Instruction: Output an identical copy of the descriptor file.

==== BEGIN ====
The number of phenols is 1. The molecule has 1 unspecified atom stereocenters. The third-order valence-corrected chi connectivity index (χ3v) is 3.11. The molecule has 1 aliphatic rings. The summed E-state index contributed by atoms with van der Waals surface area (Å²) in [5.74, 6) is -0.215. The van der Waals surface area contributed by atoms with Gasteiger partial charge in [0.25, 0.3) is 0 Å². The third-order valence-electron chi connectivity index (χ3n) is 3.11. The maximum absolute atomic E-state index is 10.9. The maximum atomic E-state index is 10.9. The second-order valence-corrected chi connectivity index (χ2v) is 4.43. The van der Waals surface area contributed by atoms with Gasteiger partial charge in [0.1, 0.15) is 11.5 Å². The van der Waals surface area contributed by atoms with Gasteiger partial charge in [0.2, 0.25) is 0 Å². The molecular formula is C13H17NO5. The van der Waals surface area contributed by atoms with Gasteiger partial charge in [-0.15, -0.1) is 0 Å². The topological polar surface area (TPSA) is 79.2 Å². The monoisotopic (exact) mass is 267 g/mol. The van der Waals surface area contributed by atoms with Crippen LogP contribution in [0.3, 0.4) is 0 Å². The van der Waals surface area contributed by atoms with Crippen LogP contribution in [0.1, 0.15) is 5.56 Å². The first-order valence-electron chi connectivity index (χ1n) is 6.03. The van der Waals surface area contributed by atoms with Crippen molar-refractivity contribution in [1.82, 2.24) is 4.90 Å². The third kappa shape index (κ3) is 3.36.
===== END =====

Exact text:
The number of phenols is 1. The molecule has 1 unspecified atom stereocenters. The third-order valence-corrected chi connectivity index (χ3v) is 3.11. The molecule has 1 aliphatic rings. The summed E-state index contributed by atoms with van der Waals surface area (Å²) in [5.74, 6) is -0.215. The van der Waals surface area contributed by atoms with Gasteiger partial charge in [0.25, 0.3) is 0 Å². The third-order valence-electron chi connectivity index (χ3n) is 3.11. The maximum absolute atomic E-state index is 10.9. The maximum atomic E-state index is 10.9. The second-order valence-corrected chi connectivity index (χ2v) is 4.43. The van der Waals surface area contributed by atoms with Gasteiger partial charge in [0.1, 0.15) is 11.5 Å². The van der Waals surface area contributed by atoms with Gasteiger partial charge in [0.2, 0.25) is 0 Å². The molecular formula is C13H17NO5. The van der Waals surface area contributed by atoms with Gasteiger partial charge in [-0.15, -0.1) is 0 Å². The topological polar surface area (TPSA) is 79.2 Å². The monoisotopic (exact) mass is 267 g/mol. The van der Waals surface area contributed by atoms with Crippen LogP contribution in [0.3, 0.4) is 0 Å². The van der Waals surface area contributed by atoms with Crippen LogP contribution in [0.1, 0.15) is 5.56 Å². The first-order valence-electron chi connectivity index (χ1n) is 6.03. The van der Waals surface area contributed by atoms with Crippen molar-refractivity contribution in [1.82, 2.24) is 4.90 Å². The third kappa shape index (κ3) is 3.36.